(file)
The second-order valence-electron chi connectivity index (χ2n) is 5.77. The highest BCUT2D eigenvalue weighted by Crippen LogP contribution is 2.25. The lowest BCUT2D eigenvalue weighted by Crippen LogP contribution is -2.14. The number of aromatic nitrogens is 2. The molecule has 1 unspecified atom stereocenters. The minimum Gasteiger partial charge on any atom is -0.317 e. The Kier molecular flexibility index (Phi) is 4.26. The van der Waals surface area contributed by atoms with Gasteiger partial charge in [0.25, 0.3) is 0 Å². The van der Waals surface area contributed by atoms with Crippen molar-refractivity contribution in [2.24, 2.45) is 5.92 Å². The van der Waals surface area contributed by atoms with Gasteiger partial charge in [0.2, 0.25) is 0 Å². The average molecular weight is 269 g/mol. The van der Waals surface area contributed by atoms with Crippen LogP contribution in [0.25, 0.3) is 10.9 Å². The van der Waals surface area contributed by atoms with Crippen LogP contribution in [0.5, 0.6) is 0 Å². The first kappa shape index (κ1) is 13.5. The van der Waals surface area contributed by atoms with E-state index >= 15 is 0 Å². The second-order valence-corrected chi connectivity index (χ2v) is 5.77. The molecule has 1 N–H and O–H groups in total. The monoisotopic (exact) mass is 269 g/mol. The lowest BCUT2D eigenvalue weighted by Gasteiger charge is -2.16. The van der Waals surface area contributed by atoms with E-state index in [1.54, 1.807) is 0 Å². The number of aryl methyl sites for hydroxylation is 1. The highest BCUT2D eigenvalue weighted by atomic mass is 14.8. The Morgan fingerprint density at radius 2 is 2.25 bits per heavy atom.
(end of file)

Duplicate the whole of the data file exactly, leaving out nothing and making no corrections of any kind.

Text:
The second-order valence-electron chi connectivity index (χ2n) is 5.77. The highest BCUT2D eigenvalue weighted by Crippen LogP contribution is 2.25. The lowest BCUT2D eigenvalue weighted by Crippen LogP contribution is -2.14. The number of aromatic nitrogens is 2. The molecule has 1 unspecified atom stereocenters. The minimum Gasteiger partial charge on any atom is -0.317 e. The Kier molecular flexibility index (Phi) is 4.26. The van der Waals surface area contributed by atoms with Gasteiger partial charge in [0.25, 0.3) is 0 Å². The van der Waals surface area contributed by atoms with Crippen molar-refractivity contribution in [2.24, 2.45) is 5.92 Å². The van der Waals surface area contributed by atoms with Gasteiger partial charge in [0.2, 0.25) is 0 Å². The average molecular weight is 269 g/mol. The van der Waals surface area contributed by atoms with Crippen LogP contribution in [0.25, 0.3) is 10.9 Å². The van der Waals surface area contributed by atoms with Crippen LogP contribution in [0.5, 0.6) is 0 Å². The first kappa shape index (κ1) is 13.5. The van der Waals surface area contributed by atoms with E-state index >= 15 is 0 Å². The second-order valence-corrected chi connectivity index (χ2v) is 5.77. The molecule has 1 N–H and O–H groups in total. The monoisotopic (exact) mass is 269 g/mol. The lowest BCUT2D eigenvalue weighted by Gasteiger charge is -2.16. The van der Waals surface area contributed by atoms with E-state index in [1.54, 1.807) is 0 Å². The number of aryl methyl sites for hydroxylation is 1. The highest BCUT2D eigenvalue weighted by atomic mass is 14.8. The Morgan fingerprint density at radius 2 is 2.25 bits per heavy atom.